What does it mean to be the Black, biracial daughter of a White mom?
I grew up the biracial daughter of two academic hippies. My parents got married at a time when interracial marriage was not fully legal across all 50 States. I am a member of the Loving Generation. A generation of black and white biracial children born after the U.S. Supreme Court’s 1967 ruling in the case of Loving Vs. Virginia, which finally legalized interracial marriage.
Being mixed has been difficult at times. This is especially true when you and your mother’s skin tones don’t match.
My identity was informed by a heavy dose of post-racial optimism: “diversity” would heal all wounds. In a piece titled “When Silence is the Price of Admission”, I wrote about the painful reckoning that was my freshman year of college:
“Growing up as a mixed-race (Black/White) Los Angelina, attending mostly Asian and Latino schools, my race never seemed relevant. … I was a shy, light-skinned, mixed-race/Black girl with middle-class, college-educated parents who listened to the Cure and “talked white”. Nonetheless, despite the fact that I was assimilated in almost every way a Black person can be assimilated, every day I was told in no uncertain terms, I was different, and my difference was not OK.”
While being biracial comes with its challenges, it is not “tragic” (Feel free to Google: tragic mulatto archetype.) In fact, I feel blessed by my experience which continues to inform my work.
As a parent, educator, and organizer, I’ve used writing and social media to process my own experiences around race, parenting and education. I do this both for my own healing, and to publicly model the self-reflection necessary to be a conscious, empathetic parent. This practice is also necessary to becoming a compassionate, and socially-just educator. I believe as parents and educators we must continually reflect on the ways white supremacy culture has impacted (and infiltrated) our own identity formation in order to heal ourselves and our world.
During college, I often reached out to my dad for advice and support around race. He was always there to lend an ear and help me problem-solve. As a young Black boy he was one of the only “negroes” in his elementary school. I believe these early experiences with integration (during the 1940’s) helped him navigate white spaces later in life.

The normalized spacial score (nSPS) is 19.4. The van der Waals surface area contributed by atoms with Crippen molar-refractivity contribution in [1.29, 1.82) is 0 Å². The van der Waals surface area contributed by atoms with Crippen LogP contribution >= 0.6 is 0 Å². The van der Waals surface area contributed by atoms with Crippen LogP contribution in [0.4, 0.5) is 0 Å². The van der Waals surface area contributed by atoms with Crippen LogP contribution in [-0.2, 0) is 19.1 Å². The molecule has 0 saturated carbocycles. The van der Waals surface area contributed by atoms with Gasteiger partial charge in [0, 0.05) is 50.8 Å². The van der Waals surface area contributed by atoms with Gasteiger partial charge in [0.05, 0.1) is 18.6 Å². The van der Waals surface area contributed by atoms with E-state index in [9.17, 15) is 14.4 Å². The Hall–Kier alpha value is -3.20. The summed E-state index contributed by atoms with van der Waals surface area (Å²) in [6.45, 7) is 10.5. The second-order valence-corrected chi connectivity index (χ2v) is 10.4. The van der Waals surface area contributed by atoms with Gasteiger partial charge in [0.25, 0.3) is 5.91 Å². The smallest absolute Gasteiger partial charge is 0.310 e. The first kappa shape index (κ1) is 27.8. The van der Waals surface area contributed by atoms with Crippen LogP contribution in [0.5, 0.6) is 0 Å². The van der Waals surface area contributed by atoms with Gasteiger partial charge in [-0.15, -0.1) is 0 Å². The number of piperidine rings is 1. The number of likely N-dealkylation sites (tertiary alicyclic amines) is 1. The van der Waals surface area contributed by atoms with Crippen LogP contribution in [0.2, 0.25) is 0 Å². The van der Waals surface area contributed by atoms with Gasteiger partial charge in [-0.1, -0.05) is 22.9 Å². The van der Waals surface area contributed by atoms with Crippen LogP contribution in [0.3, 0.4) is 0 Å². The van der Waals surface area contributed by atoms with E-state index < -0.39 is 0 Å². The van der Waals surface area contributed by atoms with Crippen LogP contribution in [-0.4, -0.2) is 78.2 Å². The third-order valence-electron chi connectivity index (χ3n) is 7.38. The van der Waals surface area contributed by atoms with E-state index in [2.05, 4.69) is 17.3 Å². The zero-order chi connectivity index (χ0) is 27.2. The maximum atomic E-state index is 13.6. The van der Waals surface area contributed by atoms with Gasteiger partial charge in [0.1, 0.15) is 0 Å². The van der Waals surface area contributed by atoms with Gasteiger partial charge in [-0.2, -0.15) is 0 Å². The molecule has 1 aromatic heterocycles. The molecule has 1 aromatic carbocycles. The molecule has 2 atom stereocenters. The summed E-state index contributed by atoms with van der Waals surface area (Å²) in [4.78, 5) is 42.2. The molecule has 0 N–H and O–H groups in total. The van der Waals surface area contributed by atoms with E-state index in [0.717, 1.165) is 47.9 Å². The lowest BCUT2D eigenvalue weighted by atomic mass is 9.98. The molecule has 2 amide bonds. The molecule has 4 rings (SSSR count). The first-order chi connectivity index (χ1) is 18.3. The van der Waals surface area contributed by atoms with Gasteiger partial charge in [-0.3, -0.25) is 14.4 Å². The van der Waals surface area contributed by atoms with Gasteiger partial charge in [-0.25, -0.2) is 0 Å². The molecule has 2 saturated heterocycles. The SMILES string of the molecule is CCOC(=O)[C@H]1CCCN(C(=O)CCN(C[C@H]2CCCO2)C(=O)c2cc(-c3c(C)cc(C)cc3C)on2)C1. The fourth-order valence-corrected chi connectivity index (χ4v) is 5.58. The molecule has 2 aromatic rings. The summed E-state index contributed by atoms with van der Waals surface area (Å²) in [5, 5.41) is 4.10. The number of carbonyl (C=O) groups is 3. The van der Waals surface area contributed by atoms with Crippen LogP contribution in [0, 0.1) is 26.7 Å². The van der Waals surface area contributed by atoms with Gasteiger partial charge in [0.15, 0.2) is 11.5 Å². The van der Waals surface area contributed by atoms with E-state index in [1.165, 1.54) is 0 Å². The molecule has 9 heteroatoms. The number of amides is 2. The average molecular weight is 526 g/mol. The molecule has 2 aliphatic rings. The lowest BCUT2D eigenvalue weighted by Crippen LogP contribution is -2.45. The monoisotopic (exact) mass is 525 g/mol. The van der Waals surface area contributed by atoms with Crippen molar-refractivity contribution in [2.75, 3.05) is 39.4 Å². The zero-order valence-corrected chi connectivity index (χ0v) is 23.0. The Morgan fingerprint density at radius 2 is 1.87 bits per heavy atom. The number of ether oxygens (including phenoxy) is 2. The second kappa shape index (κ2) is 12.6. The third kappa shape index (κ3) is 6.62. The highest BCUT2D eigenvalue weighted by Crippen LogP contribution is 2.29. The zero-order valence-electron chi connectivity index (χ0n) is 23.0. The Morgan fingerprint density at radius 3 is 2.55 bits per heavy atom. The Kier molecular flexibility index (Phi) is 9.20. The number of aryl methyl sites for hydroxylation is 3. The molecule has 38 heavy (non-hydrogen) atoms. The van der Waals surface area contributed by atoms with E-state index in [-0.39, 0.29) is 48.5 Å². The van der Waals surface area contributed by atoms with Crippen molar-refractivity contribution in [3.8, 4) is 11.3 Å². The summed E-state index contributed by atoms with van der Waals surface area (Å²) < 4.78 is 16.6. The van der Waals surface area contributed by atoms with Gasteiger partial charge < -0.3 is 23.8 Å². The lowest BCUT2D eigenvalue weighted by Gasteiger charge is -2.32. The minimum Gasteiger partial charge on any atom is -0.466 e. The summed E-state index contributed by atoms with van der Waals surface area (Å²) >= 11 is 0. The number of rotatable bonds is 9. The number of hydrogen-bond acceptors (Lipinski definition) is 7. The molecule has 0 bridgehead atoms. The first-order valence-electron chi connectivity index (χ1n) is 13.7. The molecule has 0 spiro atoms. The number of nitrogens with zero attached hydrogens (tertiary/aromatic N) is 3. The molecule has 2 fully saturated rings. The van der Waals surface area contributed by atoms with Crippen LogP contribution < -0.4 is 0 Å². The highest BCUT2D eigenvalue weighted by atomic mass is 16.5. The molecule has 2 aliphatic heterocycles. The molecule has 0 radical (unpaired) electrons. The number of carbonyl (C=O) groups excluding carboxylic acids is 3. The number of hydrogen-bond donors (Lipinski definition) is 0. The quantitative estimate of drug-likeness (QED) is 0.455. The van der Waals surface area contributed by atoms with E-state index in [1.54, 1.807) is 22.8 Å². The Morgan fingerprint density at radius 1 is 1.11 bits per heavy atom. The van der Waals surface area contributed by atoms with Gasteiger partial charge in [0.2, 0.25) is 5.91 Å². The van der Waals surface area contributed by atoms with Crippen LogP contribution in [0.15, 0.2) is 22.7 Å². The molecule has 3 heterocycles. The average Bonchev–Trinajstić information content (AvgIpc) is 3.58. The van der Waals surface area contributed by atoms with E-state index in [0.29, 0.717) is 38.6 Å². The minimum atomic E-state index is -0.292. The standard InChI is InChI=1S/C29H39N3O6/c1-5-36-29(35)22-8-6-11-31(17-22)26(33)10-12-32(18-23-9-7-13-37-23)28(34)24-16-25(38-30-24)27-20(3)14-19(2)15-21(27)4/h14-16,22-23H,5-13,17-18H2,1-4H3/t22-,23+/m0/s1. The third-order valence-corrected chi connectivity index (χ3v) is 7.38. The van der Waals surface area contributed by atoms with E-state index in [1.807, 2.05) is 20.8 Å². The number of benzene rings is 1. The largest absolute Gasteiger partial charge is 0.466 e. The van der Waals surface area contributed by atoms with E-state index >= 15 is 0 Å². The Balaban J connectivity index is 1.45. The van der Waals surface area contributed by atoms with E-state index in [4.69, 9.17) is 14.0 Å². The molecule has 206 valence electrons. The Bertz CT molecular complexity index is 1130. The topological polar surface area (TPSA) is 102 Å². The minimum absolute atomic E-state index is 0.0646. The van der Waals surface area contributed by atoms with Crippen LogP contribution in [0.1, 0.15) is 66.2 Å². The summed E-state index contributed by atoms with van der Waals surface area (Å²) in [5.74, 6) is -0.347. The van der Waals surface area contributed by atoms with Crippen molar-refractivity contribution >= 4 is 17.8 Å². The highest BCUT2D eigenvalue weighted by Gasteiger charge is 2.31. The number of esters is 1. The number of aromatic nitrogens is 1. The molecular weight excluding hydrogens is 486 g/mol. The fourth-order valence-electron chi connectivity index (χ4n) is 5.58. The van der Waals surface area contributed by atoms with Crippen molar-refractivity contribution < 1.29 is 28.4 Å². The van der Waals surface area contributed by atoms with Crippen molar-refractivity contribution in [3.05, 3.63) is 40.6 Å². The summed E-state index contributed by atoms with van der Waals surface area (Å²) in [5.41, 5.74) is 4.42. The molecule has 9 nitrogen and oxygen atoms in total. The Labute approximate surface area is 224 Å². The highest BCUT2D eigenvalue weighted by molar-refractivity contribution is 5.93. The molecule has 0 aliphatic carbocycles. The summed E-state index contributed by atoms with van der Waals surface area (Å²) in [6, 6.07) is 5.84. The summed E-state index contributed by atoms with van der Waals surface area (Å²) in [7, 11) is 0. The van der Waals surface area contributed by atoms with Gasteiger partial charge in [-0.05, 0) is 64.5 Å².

Ultimately, extensive exposure to white culture, along with the superior education he received in a “good school”, gave him the foundation to become one of the first Black professors at UCLA. The conversations we had during my college years made up for his lack of involvement in my early childhood. Even though he is no longer alive, he continues to inspire and inform my work to dismantle systemic racism in our education system.
While it’s easy to talk about my dad’s role in nurturing my identity, it has been much harder to name the impact my mom’s whiteness had on me.
What does it mean to be the Black, biracial daughter of a white mom? How has it informed my own internalized ideas about motherhood? How has light-skin privilege made my life easier? How has having a white parent allowed me access to white spaces? How has my relationship with her impacted my relationships with other white women?
Being the Black, biracial daughter of a white mom has meant having to explain to strangers I am not adopted. It has meant listening to my first-grade teacher tell my parents I read “extremely well considering she doesn’t speak English” in a classroom of predominantly low-income, Spanish-speaking student. (When neither I nor my parents spoke any other languages than English.)
Being the Black, biracial daughter of a white mom has meant having to choose which race/ethnicity box to check on surveys. It has meant having both the freedom and pressure to consistently define my cultural identity. It has meant having to answer “American” when asked, “What is your nationality?”.